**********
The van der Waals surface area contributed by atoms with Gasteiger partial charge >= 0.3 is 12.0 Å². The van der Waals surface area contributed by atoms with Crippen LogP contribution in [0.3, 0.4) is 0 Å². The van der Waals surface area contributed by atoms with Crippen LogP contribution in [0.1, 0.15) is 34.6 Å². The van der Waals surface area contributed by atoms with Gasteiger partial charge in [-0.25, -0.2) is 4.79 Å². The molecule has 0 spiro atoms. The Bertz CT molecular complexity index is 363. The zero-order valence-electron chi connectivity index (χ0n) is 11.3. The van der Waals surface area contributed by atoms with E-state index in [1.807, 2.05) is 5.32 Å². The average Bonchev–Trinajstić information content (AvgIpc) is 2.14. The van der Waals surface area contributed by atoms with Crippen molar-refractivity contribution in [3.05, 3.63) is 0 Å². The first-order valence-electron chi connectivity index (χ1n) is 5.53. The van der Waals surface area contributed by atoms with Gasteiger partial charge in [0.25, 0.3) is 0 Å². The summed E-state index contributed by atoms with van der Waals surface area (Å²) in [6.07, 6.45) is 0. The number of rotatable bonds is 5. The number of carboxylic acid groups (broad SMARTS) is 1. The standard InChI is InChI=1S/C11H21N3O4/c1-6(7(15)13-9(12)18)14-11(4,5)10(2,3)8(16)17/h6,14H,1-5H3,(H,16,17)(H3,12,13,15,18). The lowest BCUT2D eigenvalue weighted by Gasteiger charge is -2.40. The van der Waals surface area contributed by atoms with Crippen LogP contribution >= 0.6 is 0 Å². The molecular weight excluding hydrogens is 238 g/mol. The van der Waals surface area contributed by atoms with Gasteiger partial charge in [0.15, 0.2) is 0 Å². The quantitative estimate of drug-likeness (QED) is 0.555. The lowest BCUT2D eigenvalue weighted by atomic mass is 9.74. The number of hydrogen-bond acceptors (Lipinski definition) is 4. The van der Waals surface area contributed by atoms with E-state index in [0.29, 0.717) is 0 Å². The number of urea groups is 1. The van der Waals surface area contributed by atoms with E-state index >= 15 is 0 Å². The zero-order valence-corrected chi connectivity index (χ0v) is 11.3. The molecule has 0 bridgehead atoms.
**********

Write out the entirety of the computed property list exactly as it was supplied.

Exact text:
The van der Waals surface area contributed by atoms with Gasteiger partial charge >= 0.3 is 12.0 Å². The van der Waals surface area contributed by atoms with Crippen LogP contribution in [0.3, 0.4) is 0 Å². The van der Waals surface area contributed by atoms with Crippen LogP contribution in [0.1, 0.15) is 34.6 Å². The van der Waals surface area contributed by atoms with Gasteiger partial charge in [-0.25, -0.2) is 4.79 Å². The molecule has 0 spiro atoms. The Bertz CT molecular complexity index is 363. The zero-order valence-electron chi connectivity index (χ0n) is 11.3. The van der Waals surface area contributed by atoms with E-state index in [1.807, 2.05) is 5.32 Å². The average Bonchev–Trinajstić information content (AvgIpc) is 2.14. The van der Waals surface area contributed by atoms with Crippen molar-refractivity contribution in [3.05, 3.63) is 0 Å². The first-order valence-electron chi connectivity index (χ1n) is 5.53. The van der Waals surface area contributed by atoms with Gasteiger partial charge in [0.25, 0.3) is 0 Å². The summed E-state index contributed by atoms with van der Waals surface area (Å²) in [6.07, 6.45) is 0. The number of rotatable bonds is 5. The number of carboxylic acid groups (broad SMARTS) is 1. The standard InChI is InChI=1S/C11H21N3O4/c1-6(7(15)13-9(12)18)14-11(4,5)10(2,3)8(16)17/h6,14H,1-5H3,(H,16,17)(H3,12,13,15,18). The lowest BCUT2D eigenvalue weighted by Gasteiger charge is -2.40. The van der Waals surface area contributed by atoms with Crippen LogP contribution >= 0.6 is 0 Å². The molecular weight excluding hydrogens is 238 g/mol. The van der Waals surface area contributed by atoms with Gasteiger partial charge in [0.15, 0.2) is 0 Å². The quantitative estimate of drug-likeness (QED) is 0.555. The lowest BCUT2D eigenvalue weighted by atomic mass is 9.74. The number of hydrogen-bond acceptors (Lipinski definition) is 4. The van der Waals surface area contributed by atoms with E-state index in [0.29, 0.717) is 0 Å². The number of urea groups is 1. The van der Waals surface area contributed by atoms with E-state index >= 15 is 0 Å². The zero-order valence-corrected chi connectivity index (χ0v) is 11.3. The molecule has 0 bridgehead atoms.